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February 14, 2006 > Stocks end higher on late-day rebound

Stocks end higher on late-day rebound

AP Wire Service

by Christopher Wang, AP Business Writer

NEW YORK (AP) _ Stocks rebounded from an earlier decline to post moderate gains Friday as investors looked past a mediocre outlook from Dow Jones industrial Pfizer Inc. and a new record U.S. trade deficit. The major indexes finished the week mixed.

Pfizer's profit warning dragged the Dow into negative territory for most of the day and added to traders' concerns about weak overall corporate earnings in 2006 amid a slowing economy. A fourth straight record trade deficit of $725.8 billion last year also left Wall Street wondering whether rising energy and import prices could spark domestic inflation.

But the market managed to recoup its losses and pressed higher late in the day, giving the Dow a sturdy advance this week. Analysts have been expecting volatility among stocks following January's rally and with no major events on the horizon to clarify investors' uncertainty about the economy.

Steven Goldman, chief market strategist for Weeden & Co., said traders were assessing the latest round of earnings reports and whether stocks are fairly priced - or even overpriced. He added that the widening gap between short- and long-term bond yields also stoked worries about a downturn.

``To me, valuation on the average stock has reached fully valued territories,'' Goldman said. ``If you look at price-to-earnings-ratios, they're within 7 percent of the all-time high.''

At the close of trading, the Dow rose 35.70, or 0.33 percent, to 10,919.05, after losing as much as 63 points early in the session.

Broader stock indicators also reversed course to close higher. The Standard & Poor's 500 index gained 3.21, or 0.25 percent, to 1,266.99, and the Nasdaq composite index advanced 6.01, or 0.27 percent, to 2,261.88.

Bonds pulled back from an early run-up, with the yield on the 10-year Treasury note jumping to 4.58 percent from 4.55 percent late Thursday. The two-year Treasury yield was up at 4.68 percent, but the inversion of the yield curve signaled a lack of short-term confidence and, some traders believe, foreshadowed a possible economic slide.

Meanwhile, the dollar was down against most major currencies, as gold prices plunged.

Crude futures slipped following a report suggesting that high prices were starting to stifle demand. The drop came even as concerns about political unrest in oil-producing countries persisted, with a barrel of light crude losing 78 cents to settle at $61.84 on the New York Mercantile Exchange.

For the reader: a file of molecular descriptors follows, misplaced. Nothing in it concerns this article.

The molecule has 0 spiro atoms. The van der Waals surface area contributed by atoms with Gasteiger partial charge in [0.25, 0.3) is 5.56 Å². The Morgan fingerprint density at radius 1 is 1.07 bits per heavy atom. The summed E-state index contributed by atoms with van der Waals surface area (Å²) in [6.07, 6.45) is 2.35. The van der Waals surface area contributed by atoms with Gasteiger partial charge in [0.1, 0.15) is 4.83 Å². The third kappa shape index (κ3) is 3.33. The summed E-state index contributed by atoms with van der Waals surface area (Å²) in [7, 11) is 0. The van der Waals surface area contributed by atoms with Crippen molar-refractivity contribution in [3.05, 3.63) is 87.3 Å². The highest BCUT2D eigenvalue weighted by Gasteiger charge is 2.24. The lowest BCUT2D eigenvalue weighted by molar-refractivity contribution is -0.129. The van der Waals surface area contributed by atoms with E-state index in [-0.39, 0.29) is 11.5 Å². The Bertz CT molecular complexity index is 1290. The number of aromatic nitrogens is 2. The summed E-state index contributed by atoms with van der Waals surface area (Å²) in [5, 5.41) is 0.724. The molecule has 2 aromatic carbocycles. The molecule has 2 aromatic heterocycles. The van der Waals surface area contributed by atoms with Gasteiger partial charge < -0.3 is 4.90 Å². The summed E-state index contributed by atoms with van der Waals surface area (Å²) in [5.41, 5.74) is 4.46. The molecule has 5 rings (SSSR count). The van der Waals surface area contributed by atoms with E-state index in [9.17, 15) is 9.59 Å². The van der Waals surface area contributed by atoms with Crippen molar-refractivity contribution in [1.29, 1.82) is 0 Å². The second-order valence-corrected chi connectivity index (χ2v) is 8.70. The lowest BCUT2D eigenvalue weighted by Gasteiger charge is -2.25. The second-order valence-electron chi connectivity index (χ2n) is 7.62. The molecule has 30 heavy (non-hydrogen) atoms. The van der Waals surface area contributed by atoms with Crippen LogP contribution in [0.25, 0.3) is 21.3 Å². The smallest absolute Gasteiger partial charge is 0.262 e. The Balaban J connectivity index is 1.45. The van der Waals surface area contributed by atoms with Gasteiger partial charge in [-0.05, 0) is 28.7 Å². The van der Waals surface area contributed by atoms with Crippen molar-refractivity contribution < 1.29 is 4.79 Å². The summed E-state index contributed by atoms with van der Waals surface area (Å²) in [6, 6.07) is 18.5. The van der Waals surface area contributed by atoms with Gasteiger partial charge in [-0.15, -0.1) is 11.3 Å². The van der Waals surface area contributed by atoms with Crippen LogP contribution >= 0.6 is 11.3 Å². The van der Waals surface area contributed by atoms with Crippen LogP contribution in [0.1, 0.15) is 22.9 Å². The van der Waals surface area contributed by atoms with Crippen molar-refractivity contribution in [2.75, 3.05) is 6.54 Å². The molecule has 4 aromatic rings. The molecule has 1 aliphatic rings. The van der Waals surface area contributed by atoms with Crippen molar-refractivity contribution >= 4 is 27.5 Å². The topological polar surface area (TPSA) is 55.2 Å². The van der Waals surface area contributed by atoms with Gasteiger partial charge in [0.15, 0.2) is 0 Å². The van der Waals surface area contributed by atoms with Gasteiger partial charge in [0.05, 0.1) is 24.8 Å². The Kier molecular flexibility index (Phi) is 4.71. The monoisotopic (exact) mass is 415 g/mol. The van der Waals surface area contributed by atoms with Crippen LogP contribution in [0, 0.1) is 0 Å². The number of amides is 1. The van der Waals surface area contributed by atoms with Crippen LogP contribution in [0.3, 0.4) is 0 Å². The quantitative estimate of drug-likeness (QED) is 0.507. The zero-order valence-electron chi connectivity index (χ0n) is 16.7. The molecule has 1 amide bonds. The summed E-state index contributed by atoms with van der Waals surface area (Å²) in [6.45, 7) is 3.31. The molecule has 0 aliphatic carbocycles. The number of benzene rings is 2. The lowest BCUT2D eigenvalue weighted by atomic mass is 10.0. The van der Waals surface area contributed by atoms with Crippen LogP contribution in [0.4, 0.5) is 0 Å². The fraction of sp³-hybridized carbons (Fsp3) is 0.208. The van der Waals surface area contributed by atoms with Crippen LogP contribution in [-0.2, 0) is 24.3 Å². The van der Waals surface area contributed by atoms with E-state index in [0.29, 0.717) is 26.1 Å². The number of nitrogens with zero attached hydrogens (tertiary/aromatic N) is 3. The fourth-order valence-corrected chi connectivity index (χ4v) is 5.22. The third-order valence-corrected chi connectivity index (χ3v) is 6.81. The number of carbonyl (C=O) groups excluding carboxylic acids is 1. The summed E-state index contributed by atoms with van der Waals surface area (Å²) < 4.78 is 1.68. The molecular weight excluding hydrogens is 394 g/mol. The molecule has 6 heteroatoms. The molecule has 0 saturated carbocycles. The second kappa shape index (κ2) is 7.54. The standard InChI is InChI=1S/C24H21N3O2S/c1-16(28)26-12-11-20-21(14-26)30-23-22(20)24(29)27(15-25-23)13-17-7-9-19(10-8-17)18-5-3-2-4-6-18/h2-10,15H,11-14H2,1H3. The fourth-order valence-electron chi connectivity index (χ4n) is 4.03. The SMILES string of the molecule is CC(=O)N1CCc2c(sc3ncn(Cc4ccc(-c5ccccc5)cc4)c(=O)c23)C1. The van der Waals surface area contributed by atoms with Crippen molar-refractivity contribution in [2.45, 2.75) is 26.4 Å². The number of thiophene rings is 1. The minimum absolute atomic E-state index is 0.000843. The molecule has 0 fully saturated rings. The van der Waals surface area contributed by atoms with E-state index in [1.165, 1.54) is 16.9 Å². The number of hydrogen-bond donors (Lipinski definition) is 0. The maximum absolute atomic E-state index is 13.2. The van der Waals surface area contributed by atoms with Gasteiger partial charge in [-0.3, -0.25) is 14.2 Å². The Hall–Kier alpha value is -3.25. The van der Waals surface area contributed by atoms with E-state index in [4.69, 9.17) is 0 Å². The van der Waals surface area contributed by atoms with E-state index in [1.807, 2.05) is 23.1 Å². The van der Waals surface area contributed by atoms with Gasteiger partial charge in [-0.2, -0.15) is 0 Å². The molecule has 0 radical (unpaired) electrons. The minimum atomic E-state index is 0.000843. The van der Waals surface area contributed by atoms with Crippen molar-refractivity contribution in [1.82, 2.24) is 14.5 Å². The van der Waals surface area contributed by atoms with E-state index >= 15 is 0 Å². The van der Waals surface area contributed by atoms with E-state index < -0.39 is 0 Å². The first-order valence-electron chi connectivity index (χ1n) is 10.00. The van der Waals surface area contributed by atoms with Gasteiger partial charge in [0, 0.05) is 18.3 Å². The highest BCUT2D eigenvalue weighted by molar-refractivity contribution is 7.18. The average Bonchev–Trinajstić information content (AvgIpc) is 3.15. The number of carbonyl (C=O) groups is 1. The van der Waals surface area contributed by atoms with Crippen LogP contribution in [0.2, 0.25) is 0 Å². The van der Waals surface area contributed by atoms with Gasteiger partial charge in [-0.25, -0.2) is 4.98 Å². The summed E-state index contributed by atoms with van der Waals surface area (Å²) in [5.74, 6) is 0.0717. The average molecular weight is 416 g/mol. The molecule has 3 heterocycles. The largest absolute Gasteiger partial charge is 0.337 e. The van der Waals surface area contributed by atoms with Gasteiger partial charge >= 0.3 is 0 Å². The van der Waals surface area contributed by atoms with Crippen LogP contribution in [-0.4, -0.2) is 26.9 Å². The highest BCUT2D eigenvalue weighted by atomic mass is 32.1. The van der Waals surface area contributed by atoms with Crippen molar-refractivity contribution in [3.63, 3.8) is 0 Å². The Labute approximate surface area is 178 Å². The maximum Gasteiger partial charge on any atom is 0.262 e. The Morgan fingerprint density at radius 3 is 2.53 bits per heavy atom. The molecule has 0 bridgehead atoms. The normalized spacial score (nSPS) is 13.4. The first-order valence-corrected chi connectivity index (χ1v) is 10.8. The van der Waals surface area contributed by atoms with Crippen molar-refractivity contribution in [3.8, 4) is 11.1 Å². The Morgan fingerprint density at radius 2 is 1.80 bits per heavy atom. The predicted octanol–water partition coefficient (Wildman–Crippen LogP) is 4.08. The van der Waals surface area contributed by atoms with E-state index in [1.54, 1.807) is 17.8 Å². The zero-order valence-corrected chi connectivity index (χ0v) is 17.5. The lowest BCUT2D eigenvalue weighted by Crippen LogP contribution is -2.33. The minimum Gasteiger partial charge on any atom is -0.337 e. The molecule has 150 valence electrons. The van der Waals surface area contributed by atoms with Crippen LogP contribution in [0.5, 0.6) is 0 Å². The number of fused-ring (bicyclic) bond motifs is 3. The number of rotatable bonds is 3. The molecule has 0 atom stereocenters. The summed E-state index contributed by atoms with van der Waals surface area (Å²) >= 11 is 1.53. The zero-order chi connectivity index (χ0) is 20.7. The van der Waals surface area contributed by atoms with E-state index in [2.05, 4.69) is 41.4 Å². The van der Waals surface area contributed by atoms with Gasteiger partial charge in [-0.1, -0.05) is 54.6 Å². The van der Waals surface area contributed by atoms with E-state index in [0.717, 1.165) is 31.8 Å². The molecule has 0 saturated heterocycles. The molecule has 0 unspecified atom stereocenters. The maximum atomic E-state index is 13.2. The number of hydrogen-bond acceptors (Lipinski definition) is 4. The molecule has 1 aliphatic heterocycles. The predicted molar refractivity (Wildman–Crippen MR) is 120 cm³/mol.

This week, the Dow jumped 1.16 percent; last week, the index skidded 113 points after gaining 240 points the week before. The S&P 500 added 0.23 percent and the Nasdaq declined 0.03 percent for the week.

And more up-and-down trading is likely in the coming weeks without much news to energize investors, analysts say.

``We had the end of the earnings season and lots of news just recently behind us that maybe requires a little absorption period,'' said Susan Malley, chief investment officer for Malley Associates. ``I think a soft market for a couple of weeks is OK.''

Investors were unhappy with a lowered sales outlook for Pfizer's top-selling Lipitor cholesterol drug. The company's 2006 earnings forecast of $2 per share was 3 cents short of analysts' estimates. Pfizer dropped 66 cents to $25.68.

Rival drugmaker and fellow Dow component Merck & Co. fell 3 cents to $34.31 following news that editors at the New England Journal of Medicine demanded changes to the published study that led the company to pull its painkiller Vioxx, and which Merck is using today as a pillar to its defense in liability suits.

Fortune Brands Inc., maker of Jim Beam bourbon and Titleist golf balls, expanded its product portfolio with its acquisition of privately held window maker SBR Inc. for $630 million in stock and debt. Fortune Brands slid 49 cents to $78.09.

Auto parts maker Visteon Corp. posted a fourth-quarter profit boosted by the sale of 23 manufacturing plants to former parent Ford Motor Co. and raised its 2006 profits estimates. Its shares nonetheless fell 11 cents to $4.73.

Oracle Corp. confirmed late Thursday it would cut up to 2,000 jobs as part of its effort to absorb its recent acquisition of Siebel Systems Inc and issued earnings guidance in-line with Wall Street forecasts. Oracle finished flat at $12.69.

Advancing issues were even with decliners on the New York Stock Exchange, where preliminary consolidated volume of 2.42 billion shares lagged the 2.53 billion shares that changed hands on Thursday.

The Russell 2000 index of smaller companies lost 1.03, or 0.14 percent, to 717.13.

Overseas, Japan's Nikkei stock average tumbled 1.11 percent. Britain's FTSE 100 slid 0.77 percent, Germany's DAX index lost 0.73 percent and France's CAC-40 was lower by 0.91 percent.

The Dow Jones industrials ended the week up 125.43, or 1.16 percent, finishing at 10,919.05. The S&P 500 index added 2.96, or 0.23 percent, to close at 1,266.99.

The Nasdaq declined 0.70, or 0.03 percent, to end at 2,261.88.

The Russell 2000 index closed the week down 7.09, or 0.98 percent, at 717.13.

The Dow Jones Wilshire 5000 Composite Index - a free-float weighted index that measures 5,000 U.S. based companies - ended the week at 12,774.53, down 12.78 points from last week. A year ago, the index was 11,787.24.

 
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